Neil Gaiman's latest collection, Fragile Things, compiles 31 "Short Fictions and Wonders," including such varied items as a story based on tarot cards and short pieces written for Tori Amos CD booklets. However, the book is also full to the brim (and spilling over?there is even an extra story in the introduction) with Gaiman's incredibly imaginative stories. In some of his best, Gaiman opens up other writers' fictions, examines the core and shines quite a different light on them.
In "The Problem of Susan," he considers Susan's unsatisfying fate at the end of C.S. Lewis' Chronicles of Narnia. In the poem "Instructions," the reader is given advice on how to survive various fairy tales. And in the first story, the Hugo Award winner "A Study in Emerald," Gaiman mixes H.P. Lovecraft's Elder Gods and Arthur Conan Doyle's Sherlock Holmes with great panache. Other stories play with familiar forms: Gaiman likes to tell stories, or have his characters sit around and tell stories, so that in pieces such as "Sunbird," the reader almost has the sensation of hearing the story read aloud.
Gaiman began as a journalist, wrote comics and now writes everything from poetry to films. His work shows the ease with which he moves between these worlds; he straddles many genres and crosses many lines, one of which is the (sometimes invisible) line between adult and young adult fiction. As with many of the pieces here, "Instructions" was originally published in a young adult anthology. But Gaiman's popularity among both sets of readers shows that, while occasionally facile, he neither talks down to or waters down his work?for either set.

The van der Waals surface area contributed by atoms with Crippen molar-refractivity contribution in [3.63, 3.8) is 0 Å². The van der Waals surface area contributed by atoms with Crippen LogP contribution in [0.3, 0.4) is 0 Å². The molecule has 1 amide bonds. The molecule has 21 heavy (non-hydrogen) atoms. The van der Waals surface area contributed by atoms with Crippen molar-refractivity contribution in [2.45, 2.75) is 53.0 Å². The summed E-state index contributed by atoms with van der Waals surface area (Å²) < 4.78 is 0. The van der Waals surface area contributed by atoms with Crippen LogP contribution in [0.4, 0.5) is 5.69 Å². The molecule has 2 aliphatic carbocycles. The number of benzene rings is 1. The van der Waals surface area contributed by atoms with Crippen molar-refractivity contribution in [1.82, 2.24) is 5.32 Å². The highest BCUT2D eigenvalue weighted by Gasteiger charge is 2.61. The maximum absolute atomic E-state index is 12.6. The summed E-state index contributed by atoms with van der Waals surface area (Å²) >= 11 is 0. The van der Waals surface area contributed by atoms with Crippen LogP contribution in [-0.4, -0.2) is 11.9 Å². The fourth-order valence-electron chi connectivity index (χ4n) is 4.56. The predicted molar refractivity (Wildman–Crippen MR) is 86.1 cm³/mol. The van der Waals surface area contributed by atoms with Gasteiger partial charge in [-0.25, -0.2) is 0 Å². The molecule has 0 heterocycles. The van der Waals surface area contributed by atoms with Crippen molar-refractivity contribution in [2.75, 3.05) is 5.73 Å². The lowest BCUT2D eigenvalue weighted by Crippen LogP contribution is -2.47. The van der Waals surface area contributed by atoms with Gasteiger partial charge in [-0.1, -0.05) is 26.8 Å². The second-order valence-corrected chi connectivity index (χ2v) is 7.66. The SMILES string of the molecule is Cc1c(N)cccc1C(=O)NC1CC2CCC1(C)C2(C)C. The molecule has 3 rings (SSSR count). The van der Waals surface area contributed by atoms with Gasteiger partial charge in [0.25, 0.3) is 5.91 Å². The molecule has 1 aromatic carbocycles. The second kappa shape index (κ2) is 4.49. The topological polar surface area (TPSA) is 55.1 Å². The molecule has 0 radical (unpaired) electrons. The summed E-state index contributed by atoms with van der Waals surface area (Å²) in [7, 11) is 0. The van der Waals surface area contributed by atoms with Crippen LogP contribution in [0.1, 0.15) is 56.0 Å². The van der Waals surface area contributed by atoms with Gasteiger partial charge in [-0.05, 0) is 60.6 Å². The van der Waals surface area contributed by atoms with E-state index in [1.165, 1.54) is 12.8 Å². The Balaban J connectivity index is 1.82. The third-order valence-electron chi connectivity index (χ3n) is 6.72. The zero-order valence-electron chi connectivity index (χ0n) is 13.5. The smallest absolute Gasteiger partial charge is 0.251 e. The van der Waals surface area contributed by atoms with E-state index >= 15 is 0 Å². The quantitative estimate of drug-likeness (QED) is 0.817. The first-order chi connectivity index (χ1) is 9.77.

Only one new story, "How to Talk to Girls at Parties," is included in Fragile Things, but due to the wide range of venues the other stories have appeared in, most readers will find plenty of new material here to enjoy.
Gavin J. Grant is the co-editor of The Year's Best Fantasy & Horror: 2006 (St. Martin's). Copyright 2006 BookPage Reviews.
Kirkus Reviews 2006 July #2
Neo-Goth-Pulp-Noir has pretty much been trademarked by Gaiman (Anansi Boys, 2005, etc.), and these 31 jagged slices of life and the afterlife dependably deliver the damaged goods: zombies, dream-haunted kiddies, femmes fatale and fiends.Reprising his role from American Gods (2001) as ex-con, taciturn hunk, superhero and reincarnation of the Norse god Baldur, Shadow shakes things up in "The Monarch of the Glen," battling a primeval beastie and romancing a woodland nymph in the unlikely setting of a tycoon's get-together on the Scottish heath. "Good Boys Deserve Favours" highlights a lonely lad's moony passion for his double bass. "Strange Little Girls," penned to accompany a Tori Amos CD, catalogues the Eternal Feminine from showgirls to Holocaust victims to la belle dame sans merci. "October in the Chair" whimsically features the months as characters. "A Study in Emerald" offers smart, nifty homage to Conan Doyle. In "Harlequin Valentine," Missy the waitress chows down lovingly on the heart of the motley-clad acrobat of the commedia dell'arte, but even that grisly feast is rendered with swooning lyricism. Gaiman again proves himself a perverse romantic, heir not only to Poe and Baudelaire but to the breathless Pre-Raphaelites. (The poetry he includes here, for example, is generally less creepy than drippy.) He wears his pop cred in boldface, and street-smart hipness saturates these eerie epiphanies. But the collection also boasts lush prose, a lack of irony and a winning faith in the enchantment of stories.Expect the unexpected. Then savor the luscious chills. Copyright Kirkus 2006 Kirkus/BPI Communications.All rights reserved.